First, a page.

By Joel Warner
By Michael Roberts
By Alan Prendergast
By Michael Roberts
By Michael Roberts
By Amber Taufen
By Patricia Calhoun
By William Breathes
"Of course we can do it," says Tryba. "Whether or not we will is another question."
For a moment Tryba gazes out the window of his office, looking at the hodgepodge of high-rises and brick buildings that make up downtown Denver. His furrows his brow, and the question in his mind is clear: Can this city be saved?
Tryba is surrounded by construction all day long as crews work on restoring the 1896 Fisher Mansion at 1600 Logan Street that Tryba bought in 1997 for $725,000. He's already moved his firm there and is now converting the rest of the mansion into a home for his family.
Living in a part of north Capitol Hill that's still in transition, Tryba has been struck by the wealth of classical architecture within just a few blocks. The Cathedral of the Immaculate Conception and St. John's Episcopal Cathedral are nearby, and Tryba has counted dozens of architecturally important buildings in the blocks that radiate off East Colfax.
"You'd have to go to Washington, D.C., to see a better collection of civic buildings than we have around the State Capitol," says Tryba. "It's just incredible."
Tryba uses his new neighborhood to illustrate how different generations of architects have approached their task.
Designers once made it a priority to be good neighbors, he explains, creating buildings that were meant to fit in with their surroundings. If someone put up a new house next to a sandstone mansion, they'd be sure to include design elements that matched their neighbor. Tryba believes that sense of architectural community was lost by the middle of this century, as architects and their clients became driven by ego, trying to make every new building shout, "Look at me."
"What we've lost is the fundamental thing that builds a neighborhood, which is understanding the proportions," says Tryba. "You have to have a pair of eyes. It doesn't preclude modernism or the avant-garde. It's about understanding the rhythm and proportion of the street."
The best example of this lost design sense is in LoDo, says Tryba. Because there was hardly any new construction in LoDo in the years after WWII, the buildings in that part of Denver still reflect a turn-of-the-century ethos in which architects aimed to make their buildings jibe with whatever happened to be next door.
"Lower downtown is probably the largest number of buildings we have in Denver that are more or less contiguous," notes Tryba.
Even though LoDo contains buildings of different shapes and sizes, the area still reflects a community aesthetic. The common building materials are burnt-orange brick and stone, and building motifs such as arches, patterned brick and capstones are continued from one structure to another. This gives LoDo a stylistic coherence that's unusual in Denver.
While Tryba has probably done more LoDo renovation than any other Denver architect, he is now working on an office and residential building that will be his most prominent downtown project yet. The 16 Market Square building will break ground in a few weeks on the parking lot at the corner of 16th and Market streets.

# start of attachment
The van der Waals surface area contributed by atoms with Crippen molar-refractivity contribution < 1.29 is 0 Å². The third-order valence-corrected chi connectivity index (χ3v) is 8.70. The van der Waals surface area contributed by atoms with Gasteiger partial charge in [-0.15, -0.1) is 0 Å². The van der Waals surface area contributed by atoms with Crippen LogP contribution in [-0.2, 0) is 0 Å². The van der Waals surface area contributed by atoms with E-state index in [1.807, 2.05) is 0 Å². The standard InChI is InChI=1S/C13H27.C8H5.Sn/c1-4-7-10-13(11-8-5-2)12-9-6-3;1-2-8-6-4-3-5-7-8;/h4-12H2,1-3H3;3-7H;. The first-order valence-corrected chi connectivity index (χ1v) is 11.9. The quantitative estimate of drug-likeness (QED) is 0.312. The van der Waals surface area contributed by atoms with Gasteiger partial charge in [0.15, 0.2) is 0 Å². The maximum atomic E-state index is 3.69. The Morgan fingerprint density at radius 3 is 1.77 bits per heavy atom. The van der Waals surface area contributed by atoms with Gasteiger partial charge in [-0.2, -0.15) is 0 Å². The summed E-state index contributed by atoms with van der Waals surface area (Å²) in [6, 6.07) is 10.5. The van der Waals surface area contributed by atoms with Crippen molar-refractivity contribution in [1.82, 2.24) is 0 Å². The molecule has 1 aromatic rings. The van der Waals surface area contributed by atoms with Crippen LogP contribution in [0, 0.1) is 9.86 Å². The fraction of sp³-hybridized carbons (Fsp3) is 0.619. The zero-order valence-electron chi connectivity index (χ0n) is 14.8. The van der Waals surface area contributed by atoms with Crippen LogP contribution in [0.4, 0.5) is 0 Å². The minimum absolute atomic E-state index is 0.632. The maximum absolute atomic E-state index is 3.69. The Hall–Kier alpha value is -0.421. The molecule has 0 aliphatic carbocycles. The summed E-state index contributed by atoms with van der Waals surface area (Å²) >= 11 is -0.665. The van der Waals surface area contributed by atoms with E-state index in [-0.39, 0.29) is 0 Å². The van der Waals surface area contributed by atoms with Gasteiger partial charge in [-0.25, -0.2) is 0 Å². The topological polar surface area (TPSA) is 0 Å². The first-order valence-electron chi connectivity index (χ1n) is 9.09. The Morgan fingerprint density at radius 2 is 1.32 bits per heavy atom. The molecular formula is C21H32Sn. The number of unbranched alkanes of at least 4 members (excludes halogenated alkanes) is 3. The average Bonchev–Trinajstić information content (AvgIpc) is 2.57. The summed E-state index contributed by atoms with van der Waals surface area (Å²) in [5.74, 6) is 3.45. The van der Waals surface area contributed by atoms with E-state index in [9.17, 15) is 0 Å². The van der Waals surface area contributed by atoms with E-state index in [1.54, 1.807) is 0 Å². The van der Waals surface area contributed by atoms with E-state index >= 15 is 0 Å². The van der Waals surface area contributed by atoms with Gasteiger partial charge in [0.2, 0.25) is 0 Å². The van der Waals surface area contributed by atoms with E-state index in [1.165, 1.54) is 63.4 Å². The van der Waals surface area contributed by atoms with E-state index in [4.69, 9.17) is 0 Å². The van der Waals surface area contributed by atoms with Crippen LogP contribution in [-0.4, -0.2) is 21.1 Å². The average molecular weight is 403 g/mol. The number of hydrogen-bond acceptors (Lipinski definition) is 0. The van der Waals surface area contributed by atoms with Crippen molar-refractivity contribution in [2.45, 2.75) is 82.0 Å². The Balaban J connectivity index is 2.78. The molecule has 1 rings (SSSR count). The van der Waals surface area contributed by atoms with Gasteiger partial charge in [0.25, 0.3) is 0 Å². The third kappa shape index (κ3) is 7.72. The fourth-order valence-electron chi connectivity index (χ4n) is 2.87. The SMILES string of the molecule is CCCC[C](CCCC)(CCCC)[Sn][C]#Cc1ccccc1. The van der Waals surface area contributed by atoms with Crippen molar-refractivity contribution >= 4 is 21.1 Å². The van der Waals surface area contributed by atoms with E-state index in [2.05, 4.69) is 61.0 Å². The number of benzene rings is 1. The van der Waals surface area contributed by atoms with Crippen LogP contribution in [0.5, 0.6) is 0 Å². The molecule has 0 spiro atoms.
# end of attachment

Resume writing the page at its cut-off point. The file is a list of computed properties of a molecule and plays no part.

Tryba was called in by the developer, Mark Falcone, to help redesign the project after the initial architects, Hartman-Cox of Washington, D.C., ran into trouble with LoDo's powerful Design Demolition Review Board, which must approve all new construction in the twelve-year-old historic district. The board felt that Hartman-Cox's building looked too much like a D.C. office building, and Tryba worked to reorient the project to fit in with the rest of LoDo.
With Tryba's input, the facade of the building was broken up so that it will almost look like two separate buildings. The eight-story structure also steps back on the top floors, reducing the impact on the street. The massing and patterns in the facade are similar to those of the neighboring Sugar Building at 16th and Wazee, which Tryba calls the best building in LoDo.
"David had a significant impact on 16 Market Square," says John Anderson, chairman of the design review board. "The building now has an indentation at the alley and a passageway up the alley. One part of it also steps down from the other."
Anderson says Tryba understands that among the distinguishing features of LoDo are the jagged rooflines and the way even large buildings have human-scale facades that appeal to pedestrians.
"When out-of-town architects come in here and we've beat them up about their inability to understand LoDo, we're not surprised to see them come to the second meeting with David on their team," says Anderson, a veteran Denver architect. "I think he's done the best work of any of the architects working in LoDo."
Despite his passion for historic preservation, Tryba has not simply copied nineteenth-century styles. Many of his buildings are deeply modern but still reflect a concern with context and historical precedent.
His most significant new building is Regis Jesuit High School in Arapahoe County, a project incorporating a traditional high school and a three-story chapel. The materials used are the stuff of high schools everywhere: brick, linoleum tile, concrete. But in Tryba's hands, those common materials come together to create a spiritual community in an otherwise bland suburban setting.